References of "Brombacher, Hans"
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See detailOffice Agents: Personal Office Vitality Sensors with Intent
Stamhuis, Sjoerd; Brombacher, Hans; Vos, Steven et al

Scientific Conference (2021, May)

In smart office buildings, almost every aspect of the environment can be assessed and adjusted by sensors. Yet employees rarely have access to the data collected to act upon it. It is also unclear what ... [more ▼]

In smart office buildings, almost every aspect of the environment can be assessed and adjusted by sensors. Yet employees rarely have access to the data collected to act upon it. It is also unclear what they would find meaningful to follow the recommendations on healthy work conditions and behavior, while productivity is the priority. The Office Agents are a set of artefacts placed on the employee’s desk, which capture data about the office environment. Air quality, sound level, light exposure, productivity, and physical activity level are measured to provide office workers with feedback on the ‘best’ working conditions. Using speculative design and Objects with Intent, the employee engages in a negotiation with the Office Agents based on the office ecosystem. Through this project and interactivity session, we open a debate on the use of sensors in office environments and the stakes around office vitality from the viewpoint of the employees. [less ▲]

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See detailPositionPeak: Stimulating position changes during meetings
Damen, Ida; Heerkens, Lidewij; Van Den Broek, Annabel et al

in Proceedings of Conference on Human Factors in Computing Systems (2020)

In office environments, workers spend the majority of their workday sitting in a static position behind a desk or around a meeting table. Prolonged sitting time and sedentary behavior have severe negative ... [more ▼]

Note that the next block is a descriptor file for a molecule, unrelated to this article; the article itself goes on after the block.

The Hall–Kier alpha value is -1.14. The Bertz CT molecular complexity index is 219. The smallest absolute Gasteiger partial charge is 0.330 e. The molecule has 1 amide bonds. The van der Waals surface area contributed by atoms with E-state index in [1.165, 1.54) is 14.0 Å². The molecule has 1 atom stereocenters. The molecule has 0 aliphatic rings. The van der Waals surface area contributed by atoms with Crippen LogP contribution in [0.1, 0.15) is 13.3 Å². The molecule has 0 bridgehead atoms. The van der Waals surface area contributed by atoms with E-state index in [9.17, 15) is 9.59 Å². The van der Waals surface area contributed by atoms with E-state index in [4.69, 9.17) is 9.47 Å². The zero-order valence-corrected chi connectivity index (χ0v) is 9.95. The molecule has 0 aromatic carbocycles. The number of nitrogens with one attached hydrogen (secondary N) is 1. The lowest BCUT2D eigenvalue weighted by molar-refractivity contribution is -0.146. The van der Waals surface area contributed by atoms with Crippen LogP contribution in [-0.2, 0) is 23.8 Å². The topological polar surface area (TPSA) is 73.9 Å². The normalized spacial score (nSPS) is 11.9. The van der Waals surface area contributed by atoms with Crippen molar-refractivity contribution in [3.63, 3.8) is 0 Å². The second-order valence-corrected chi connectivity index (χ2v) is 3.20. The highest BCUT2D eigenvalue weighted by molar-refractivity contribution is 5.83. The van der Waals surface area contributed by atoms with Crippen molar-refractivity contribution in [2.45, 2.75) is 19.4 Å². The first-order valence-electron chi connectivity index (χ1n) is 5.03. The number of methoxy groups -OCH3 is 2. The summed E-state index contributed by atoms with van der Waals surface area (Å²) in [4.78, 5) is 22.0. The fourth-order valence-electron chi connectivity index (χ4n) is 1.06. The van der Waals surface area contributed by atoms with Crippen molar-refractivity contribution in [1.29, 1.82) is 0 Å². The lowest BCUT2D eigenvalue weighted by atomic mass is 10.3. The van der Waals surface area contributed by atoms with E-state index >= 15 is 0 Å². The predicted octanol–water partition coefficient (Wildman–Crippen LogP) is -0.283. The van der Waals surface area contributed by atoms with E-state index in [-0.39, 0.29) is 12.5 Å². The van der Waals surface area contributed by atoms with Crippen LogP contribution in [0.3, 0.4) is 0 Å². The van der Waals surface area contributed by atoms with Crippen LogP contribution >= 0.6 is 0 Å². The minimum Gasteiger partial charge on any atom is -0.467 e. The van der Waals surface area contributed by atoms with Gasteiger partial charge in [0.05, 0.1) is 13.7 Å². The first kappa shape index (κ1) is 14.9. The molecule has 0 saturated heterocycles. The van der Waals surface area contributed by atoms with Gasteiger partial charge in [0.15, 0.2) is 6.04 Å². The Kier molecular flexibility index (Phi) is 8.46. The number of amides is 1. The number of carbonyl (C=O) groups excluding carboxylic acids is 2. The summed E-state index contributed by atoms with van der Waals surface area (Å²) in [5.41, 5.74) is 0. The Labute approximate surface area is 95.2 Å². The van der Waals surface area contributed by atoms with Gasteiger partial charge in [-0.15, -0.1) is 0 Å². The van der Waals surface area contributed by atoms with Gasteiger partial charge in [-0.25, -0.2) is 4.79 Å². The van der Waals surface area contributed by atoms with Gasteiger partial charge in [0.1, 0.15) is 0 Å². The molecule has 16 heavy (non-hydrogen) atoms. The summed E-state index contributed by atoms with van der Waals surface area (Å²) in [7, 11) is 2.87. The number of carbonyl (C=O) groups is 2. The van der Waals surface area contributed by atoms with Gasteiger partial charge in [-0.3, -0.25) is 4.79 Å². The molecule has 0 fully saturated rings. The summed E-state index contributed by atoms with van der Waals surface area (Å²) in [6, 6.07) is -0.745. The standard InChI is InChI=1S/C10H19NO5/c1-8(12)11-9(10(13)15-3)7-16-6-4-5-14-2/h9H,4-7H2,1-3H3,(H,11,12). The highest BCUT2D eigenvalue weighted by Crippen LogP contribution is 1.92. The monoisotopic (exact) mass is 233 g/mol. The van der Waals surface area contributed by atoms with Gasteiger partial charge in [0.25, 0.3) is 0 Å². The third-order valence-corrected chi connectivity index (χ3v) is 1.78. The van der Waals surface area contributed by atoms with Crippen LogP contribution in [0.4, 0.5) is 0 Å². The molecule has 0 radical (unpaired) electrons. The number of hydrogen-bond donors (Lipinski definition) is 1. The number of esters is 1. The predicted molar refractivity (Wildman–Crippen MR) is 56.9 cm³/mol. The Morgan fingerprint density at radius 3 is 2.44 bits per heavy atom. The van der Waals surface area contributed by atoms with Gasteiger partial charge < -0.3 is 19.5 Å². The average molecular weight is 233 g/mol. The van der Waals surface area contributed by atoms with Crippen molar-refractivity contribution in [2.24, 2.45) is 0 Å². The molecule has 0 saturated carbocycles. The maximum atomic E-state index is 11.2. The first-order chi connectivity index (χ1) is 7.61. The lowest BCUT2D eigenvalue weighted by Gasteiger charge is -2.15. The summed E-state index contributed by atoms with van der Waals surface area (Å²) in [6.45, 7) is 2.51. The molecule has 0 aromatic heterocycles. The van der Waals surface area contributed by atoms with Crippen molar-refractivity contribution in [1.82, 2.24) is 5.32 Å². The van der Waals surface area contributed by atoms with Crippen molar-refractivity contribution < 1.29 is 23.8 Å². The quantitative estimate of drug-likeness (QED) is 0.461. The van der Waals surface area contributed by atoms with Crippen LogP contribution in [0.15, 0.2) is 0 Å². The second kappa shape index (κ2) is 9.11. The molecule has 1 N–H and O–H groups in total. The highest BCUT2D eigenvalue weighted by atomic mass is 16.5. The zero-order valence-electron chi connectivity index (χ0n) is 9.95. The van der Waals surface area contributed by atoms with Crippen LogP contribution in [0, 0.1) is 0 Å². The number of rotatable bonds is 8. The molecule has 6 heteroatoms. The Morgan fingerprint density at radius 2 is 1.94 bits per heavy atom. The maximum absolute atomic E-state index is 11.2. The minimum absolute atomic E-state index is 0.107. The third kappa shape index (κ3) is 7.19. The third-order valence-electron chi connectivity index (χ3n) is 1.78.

In office environments, workers spend the majority of their workday sitting in a static position behind a desk or around a meeting table. Prolonged sitting time and sedentary behavior have severe negative health effects. Through this explorative study, we studied how different postures can be stimulated during meetings. We designed PositionPeak: three pieces of furniture aimed at composing a 'dynamic meeting room', subtly encouraging participants to avoid static postures. We video-recorded 5 meetings (N=16) and coded the number of position changes per participant. Participants also filled out a pre- and post-questionnaire about their experience. Our findings show that PositionPeak triggers people to adopt a variety of postures. Participants on average experienced a more efficient meeting but reported physical discomfort with some objects. We discuss the influence of PositionPeak on the meetings' social dynamics, the acceptance of new conventions and design recommendations for new meeting facilities. © 2020 Owner/Author. [less ▲]

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See detailVisualizing Computer-Based Activity on Ambient Displays to Reduce Sedentary Behavior at Work